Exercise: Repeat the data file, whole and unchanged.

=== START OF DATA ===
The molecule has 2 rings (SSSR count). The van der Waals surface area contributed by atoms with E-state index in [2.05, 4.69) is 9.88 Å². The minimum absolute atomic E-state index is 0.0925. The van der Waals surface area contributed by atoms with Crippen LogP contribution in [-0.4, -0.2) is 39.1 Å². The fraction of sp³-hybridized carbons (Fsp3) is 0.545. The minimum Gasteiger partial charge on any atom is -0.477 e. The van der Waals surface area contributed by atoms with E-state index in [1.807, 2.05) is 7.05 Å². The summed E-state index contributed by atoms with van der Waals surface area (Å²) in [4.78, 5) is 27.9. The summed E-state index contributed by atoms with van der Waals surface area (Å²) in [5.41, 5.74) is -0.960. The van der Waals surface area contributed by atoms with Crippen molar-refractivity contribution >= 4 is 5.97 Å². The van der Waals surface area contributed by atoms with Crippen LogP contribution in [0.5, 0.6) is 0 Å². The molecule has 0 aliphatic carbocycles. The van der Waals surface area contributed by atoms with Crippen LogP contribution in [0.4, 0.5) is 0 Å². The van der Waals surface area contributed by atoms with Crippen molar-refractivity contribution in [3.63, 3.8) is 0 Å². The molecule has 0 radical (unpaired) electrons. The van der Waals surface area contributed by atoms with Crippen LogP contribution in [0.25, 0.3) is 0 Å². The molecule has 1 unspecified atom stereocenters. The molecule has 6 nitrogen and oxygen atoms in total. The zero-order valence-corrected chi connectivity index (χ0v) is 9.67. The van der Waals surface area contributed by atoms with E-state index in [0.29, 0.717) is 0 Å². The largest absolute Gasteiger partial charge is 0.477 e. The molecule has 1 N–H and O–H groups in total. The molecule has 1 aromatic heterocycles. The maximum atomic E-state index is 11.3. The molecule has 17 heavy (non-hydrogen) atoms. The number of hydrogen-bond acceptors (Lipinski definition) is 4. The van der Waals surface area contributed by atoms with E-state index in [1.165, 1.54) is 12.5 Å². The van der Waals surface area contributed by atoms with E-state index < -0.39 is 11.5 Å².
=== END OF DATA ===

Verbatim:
The molecule has 2 rings (SSSR count). The van der Waals surface area contributed by atoms with E-state index in [2.05, 4.69) is 9.88 Å². The minimum absolute atomic E-state index is 0.0925. The van der Waals surface area contributed by atoms with Crippen LogP contribution in [-0.4, -0.2) is 39.1 Å². The fraction of sp³-hybridized carbons (Fsp3) is 0.545. The minimum Gasteiger partial charge on any atom is -0.477 e. The van der Waals surface area contributed by atoms with E-state index in [1.807, 2.05) is 7.05 Å². The summed E-state index contributed by atoms with van der Waals surface area (Å²) in [4.78, 5) is 27.9. The summed E-state index contributed by atoms with van der Waals surface area (Å²) in [5.41, 5.74) is -0.960. The van der Waals surface area contributed by atoms with Crippen molar-refractivity contribution >= 4 is 5.97 Å². The van der Waals surface area contributed by atoms with Crippen LogP contribution in [0.5, 0.6) is 0 Å². The molecule has 0 aliphatic carbocycles. The van der Waals surface area contributed by atoms with Crippen LogP contribution in [0.4, 0.5) is 0 Å². The van der Waals surface area contributed by atoms with Crippen molar-refractivity contribution in [3.63, 3.8) is 0 Å². The molecule has 0 radical (unpaired) electrons. The van der Waals surface area contributed by atoms with Crippen LogP contribution in [0.25, 0.3) is 0 Å². The molecule has 1 unspecified atom stereocenters. The molecule has 6 nitrogen and oxygen atoms in total. The zero-order valence-corrected chi connectivity index (χ0v) is 9.67. The van der Waals surface area contributed by atoms with E-state index in [0.29, 0.717) is 0 Å². The largest absolute Gasteiger partial charge is 0.477 e. The molecule has 1 N–H and O–H groups in total. The molecule has 1 aromatic heterocycles. The maximum atomic E-state index is 11.3. The molecule has 17 heavy (non-hydrogen) atoms. The number of hydrogen-bond acceptors (Lipinski definition) is 4. The van der Waals surface area contributed by atoms with E-state index in [1.165, 1.54) is 12.5 Å². The van der Waals surface area contributed by atoms with E-state index < -0.39 is 11.5 Å².